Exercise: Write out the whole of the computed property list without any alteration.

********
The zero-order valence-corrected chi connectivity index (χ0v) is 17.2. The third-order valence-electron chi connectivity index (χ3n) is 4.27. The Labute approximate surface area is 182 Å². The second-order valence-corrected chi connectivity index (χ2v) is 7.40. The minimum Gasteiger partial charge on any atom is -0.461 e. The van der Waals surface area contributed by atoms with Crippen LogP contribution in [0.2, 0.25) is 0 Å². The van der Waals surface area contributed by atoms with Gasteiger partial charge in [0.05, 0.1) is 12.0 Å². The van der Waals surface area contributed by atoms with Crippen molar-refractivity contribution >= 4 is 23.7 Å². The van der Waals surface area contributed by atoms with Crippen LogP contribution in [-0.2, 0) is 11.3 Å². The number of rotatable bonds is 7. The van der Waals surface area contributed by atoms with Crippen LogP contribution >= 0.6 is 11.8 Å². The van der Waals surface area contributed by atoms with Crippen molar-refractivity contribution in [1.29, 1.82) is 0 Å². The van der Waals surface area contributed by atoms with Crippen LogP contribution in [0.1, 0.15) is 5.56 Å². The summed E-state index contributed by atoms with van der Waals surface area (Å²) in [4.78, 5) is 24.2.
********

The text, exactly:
The zero-order valence-corrected chi connectivity index (χ0v) is 17.2. The third-order valence-electron chi connectivity index (χ3n) is 4.27. The Labute approximate surface area is 182 Å². The second-order valence-corrected chi connectivity index (χ2v) is 7.40. The minimum Gasteiger partial charge on any atom is -0.461 e. The van der Waals surface area contributed by atoms with Crippen LogP contribution in [0.2, 0.25) is 0 Å². The van der Waals surface area contributed by atoms with Gasteiger partial charge in [0.05, 0.1) is 12.0 Å². The van der Waals surface area contributed by atoms with Crippen molar-refractivity contribution >= 4 is 23.7 Å². The van der Waals surface area contributed by atoms with Crippen LogP contribution in [-0.2, 0) is 11.3 Å². The number of rotatable bonds is 7. The van der Waals surface area contributed by atoms with Crippen LogP contribution >= 0.6 is 11.8 Å². The van der Waals surface area contributed by atoms with Crippen molar-refractivity contribution in [1.29, 1.82) is 0 Å². The van der Waals surface area contributed by atoms with Crippen LogP contribution in [0.1, 0.15) is 5.56 Å². The summed E-state index contributed by atoms with van der Waals surface area (Å²) in [4.78, 5) is 24.2.